The Food and Drink Federation (FDF) has criticised plans to extend the remit of the Groceries Code Adjudicator (GCA).
A spokesman for the FDF said extending the adjudicator’s remit to include farmers who sell to supermarkets indirectly and to other retailers, as the Government is consulting on, would be ‘unimaginably complex’.
He went on to say the adjudicator was having a ‘real and positive impact’ on supply chain relations and recommended extending the model to cover only other large retailers and wholesalers.
“There has been a huge volume of work generated in reviewing relationships between 10 retailers and their direct suppliers; to extend this to the whole supply chain would paralyse the progress that has been made”, the spokesman added.
Most farming groups have been supportive of an extension, with NFU president Meurig Raymond calling for all voluntary codes of practice to be made compulsory and overseen by the GCA.
Judith Bryans, Dairy UK chief executive, has also said large food service companies, smaller retailers and wholesalers should be covered by the legislation.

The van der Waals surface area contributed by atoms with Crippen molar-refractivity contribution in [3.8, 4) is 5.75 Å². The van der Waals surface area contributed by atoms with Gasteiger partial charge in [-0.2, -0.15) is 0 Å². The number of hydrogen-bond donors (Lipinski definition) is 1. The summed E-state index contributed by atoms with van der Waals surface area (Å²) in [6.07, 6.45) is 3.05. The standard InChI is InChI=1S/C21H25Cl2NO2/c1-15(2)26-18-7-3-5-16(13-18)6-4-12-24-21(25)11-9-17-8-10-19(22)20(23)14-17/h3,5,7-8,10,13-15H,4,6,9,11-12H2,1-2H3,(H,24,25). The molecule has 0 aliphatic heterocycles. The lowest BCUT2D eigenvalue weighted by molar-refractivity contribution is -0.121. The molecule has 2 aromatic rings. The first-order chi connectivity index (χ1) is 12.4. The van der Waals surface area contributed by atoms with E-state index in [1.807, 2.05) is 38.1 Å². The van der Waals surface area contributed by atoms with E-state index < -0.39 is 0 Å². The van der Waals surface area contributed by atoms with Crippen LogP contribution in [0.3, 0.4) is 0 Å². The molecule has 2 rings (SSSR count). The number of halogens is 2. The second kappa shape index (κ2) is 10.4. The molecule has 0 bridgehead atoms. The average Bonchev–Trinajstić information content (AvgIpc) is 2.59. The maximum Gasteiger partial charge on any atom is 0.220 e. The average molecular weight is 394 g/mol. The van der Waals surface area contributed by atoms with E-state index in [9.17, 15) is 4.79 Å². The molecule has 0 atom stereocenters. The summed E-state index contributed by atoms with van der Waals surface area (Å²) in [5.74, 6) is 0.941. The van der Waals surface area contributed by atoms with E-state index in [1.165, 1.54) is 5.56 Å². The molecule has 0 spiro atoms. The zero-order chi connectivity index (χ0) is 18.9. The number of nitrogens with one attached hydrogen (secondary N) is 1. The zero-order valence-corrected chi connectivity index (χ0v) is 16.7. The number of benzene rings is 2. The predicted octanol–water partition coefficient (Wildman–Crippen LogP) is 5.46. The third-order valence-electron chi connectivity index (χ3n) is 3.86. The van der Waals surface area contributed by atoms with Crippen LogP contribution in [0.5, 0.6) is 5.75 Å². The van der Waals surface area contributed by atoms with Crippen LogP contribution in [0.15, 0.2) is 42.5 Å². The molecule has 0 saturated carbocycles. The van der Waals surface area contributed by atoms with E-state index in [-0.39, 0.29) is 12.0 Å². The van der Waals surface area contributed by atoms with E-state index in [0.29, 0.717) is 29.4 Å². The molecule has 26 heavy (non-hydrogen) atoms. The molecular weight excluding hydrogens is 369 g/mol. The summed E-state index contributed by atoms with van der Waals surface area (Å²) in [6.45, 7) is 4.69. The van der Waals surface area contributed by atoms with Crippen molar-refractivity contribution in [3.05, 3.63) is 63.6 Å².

The FDF’s comments echoed concerns raised by the adjudicator herself, Christine Tacon, who has previously expressed reservations about an extension, believing it could make the rules too bureaucratic.
But NFU food chain adviser Christine McDowell, while acknowledging the complexity of a remit extension, said the process was ‘absolutely necessary’ for farmers to be competitive.
She added: “Primary producers should not have to bear the brunt of risks passed down by the supply chain, such as unreasonable notice to a change in price; some farmers do not even know the price of their product until a month after it has been sold. We need a level playing field for all producers.”